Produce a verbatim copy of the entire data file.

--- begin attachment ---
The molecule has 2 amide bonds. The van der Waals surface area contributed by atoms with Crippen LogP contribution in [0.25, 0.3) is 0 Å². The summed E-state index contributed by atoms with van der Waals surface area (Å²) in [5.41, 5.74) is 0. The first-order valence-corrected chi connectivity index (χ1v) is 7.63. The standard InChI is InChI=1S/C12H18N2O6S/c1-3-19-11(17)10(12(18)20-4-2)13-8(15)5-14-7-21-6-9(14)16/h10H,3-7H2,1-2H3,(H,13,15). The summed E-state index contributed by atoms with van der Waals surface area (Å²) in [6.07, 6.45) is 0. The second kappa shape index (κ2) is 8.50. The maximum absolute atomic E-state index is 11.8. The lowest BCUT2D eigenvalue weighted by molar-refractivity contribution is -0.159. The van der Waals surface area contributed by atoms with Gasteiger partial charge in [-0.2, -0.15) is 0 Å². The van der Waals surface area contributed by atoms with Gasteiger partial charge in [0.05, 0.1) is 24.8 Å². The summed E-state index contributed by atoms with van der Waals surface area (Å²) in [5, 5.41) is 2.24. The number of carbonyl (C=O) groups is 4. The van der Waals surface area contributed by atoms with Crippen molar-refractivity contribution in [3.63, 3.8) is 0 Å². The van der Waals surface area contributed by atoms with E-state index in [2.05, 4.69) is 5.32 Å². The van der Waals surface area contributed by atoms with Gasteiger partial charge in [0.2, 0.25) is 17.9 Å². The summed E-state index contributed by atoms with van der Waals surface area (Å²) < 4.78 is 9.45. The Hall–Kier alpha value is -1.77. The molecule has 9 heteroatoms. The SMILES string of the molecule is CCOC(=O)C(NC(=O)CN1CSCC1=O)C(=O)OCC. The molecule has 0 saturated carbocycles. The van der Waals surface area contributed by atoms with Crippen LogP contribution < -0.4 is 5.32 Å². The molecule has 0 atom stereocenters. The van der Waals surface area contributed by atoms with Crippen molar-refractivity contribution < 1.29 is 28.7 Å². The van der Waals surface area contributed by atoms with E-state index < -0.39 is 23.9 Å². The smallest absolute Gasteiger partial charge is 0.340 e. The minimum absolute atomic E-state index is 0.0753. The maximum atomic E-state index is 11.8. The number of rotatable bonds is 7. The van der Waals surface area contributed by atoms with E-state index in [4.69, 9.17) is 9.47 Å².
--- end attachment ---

The molecule has 2 amide bonds. The van der Waals surface area contributed by atoms with Crippen LogP contribution in [0.25, 0.3) is 0 Å². The summed E-state index contributed by atoms with van der Waals surface area (Å²) in [5.41, 5.74) is 0. The first-order valence-corrected chi connectivity index (χ1v) is 7.63. The standard InChI is InChI=1S/C12H18N2O6S/c1-3-19-11(17)10(12(18)20-4-2)13-8(15)5-14-7-21-6-9(14)16/h10H,3-7H2,1-2H3,(H,13,15). The summed E-state index contributed by atoms with van der Waals surface area (Å²) in [6.07, 6.45) is 0. The second kappa shape index (κ2) is 8.50. The maximum absolute atomic E-state index is 11.8. The lowest BCUT2D eigenvalue weighted by molar-refractivity contribution is -0.159. The van der Waals surface area contributed by atoms with Gasteiger partial charge in [-0.2, -0.15) is 0 Å². The van der Waals surface area contributed by atoms with Gasteiger partial charge in [0.05, 0.1) is 24.8 Å². The summed E-state index contributed by atoms with van der Waals surface area (Å²) in [5, 5.41) is 2.24. The number of carbonyl (C=O) groups is 4. The van der Waals surface area contributed by atoms with Crippen molar-refractivity contribution in [3.63, 3.8) is 0 Å². The van der Waals surface area contributed by atoms with E-state index in [2.05, 4.69) is 5.32 Å². The van der Waals surface area contributed by atoms with Gasteiger partial charge in [0.2, 0.25) is 17.9 Å². The summed E-state index contributed by atoms with van der Waals surface area (Å²) < 4.78 is 9.45. The Hall–Kier alpha value is -1.77. The molecule has 9 heteroatoms. The SMILES string of the molecule is CCOC(=O)C(NC(=O)CN1CSCC1=O)C(=O)OCC. The molecule has 0 saturated carbocycles. The van der Waals surface area contributed by atoms with Crippen LogP contribution < -0.4 is 5.32 Å². The molecule has 0 atom stereocenters. The van der Waals surface area contributed by atoms with Crippen molar-refractivity contribution < 1.29 is 28.7 Å². The van der Waals surface area contributed by atoms with E-state index < -0.39 is 23.9 Å². The smallest absolute Gasteiger partial charge is 0.340 e. The minimum absolute atomic E-state index is 0.0753. The maximum atomic E-state index is 11.8. The number of rotatable bonds is 7. The van der Waals surface area contributed by atoms with E-state index in [4.69, 9.17) is 9.47 Å².